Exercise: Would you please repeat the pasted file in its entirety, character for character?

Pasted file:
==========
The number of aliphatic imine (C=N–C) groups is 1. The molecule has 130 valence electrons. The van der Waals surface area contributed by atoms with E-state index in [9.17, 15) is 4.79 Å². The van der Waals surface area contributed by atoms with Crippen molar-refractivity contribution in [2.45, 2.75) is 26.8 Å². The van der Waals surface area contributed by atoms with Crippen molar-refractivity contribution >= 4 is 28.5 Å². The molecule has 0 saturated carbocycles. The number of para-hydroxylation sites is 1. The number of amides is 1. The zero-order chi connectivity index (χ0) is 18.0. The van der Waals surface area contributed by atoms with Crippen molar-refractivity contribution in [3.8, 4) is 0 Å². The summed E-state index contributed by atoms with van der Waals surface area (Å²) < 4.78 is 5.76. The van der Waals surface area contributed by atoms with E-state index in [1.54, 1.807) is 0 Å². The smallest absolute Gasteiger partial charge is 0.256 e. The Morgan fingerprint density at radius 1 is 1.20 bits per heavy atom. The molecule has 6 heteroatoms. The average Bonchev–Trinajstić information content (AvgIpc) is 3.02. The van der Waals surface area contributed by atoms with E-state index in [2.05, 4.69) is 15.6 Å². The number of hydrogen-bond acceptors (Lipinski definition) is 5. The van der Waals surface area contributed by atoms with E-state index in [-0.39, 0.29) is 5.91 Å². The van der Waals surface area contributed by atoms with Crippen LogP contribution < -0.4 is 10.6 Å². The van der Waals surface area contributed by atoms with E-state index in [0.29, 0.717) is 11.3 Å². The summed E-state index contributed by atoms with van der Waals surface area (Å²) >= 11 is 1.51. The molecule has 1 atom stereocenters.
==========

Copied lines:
The number of aliphatic imine (C=N–C) groups is 1. The molecule has 130 valence electrons. The van der Waals surface area contributed by atoms with E-state index in [9.17, 15) is 4.79 Å². The van der Waals surface area contributed by atoms with Crippen molar-refractivity contribution in [2.45, 2.75) is 26.8 Å². The van der Waals surface area contributed by atoms with Crippen molar-refractivity contribution >= 4 is 28.5 Å². The molecule has 0 saturated carbocycles. The number of para-hydroxylation sites is 1. The number of amides is 1. The zero-order chi connectivity index (χ0) is 18.0. The van der Waals surface area contributed by atoms with Crippen molar-refractivity contribution in [3.8, 4) is 0 Å². The summed E-state index contributed by atoms with van der Waals surface area (Å²) < 4.78 is 5.76. The van der Waals surface area contributed by atoms with E-state index in [1.54, 1.807) is 0 Å². The smallest absolute Gasteiger partial charge is 0.256 e. The Morgan fingerprint density at radius 1 is 1.20 bits per heavy atom. The molecule has 6 heteroatoms. The average Bonchev–Trinajstić information content (AvgIpc) is 3.02. The van der Waals surface area contributed by atoms with E-state index in [2.05, 4.69) is 15.6 Å². The number of hydrogen-bond acceptors (Lipinski definition) is 5. The van der Waals surface area contributed by atoms with E-state index in [-0.39, 0.29) is 5.91 Å². The van der Waals surface area contributed by atoms with Crippen LogP contribution < -0.4 is 10.6 Å². The van der Waals surface area contributed by atoms with E-state index in [0.29, 0.717) is 11.3 Å². The summed E-state index contributed by atoms with van der Waals surface area (Å²) >= 11 is 1.51. The molecule has 1 atom stereocenters.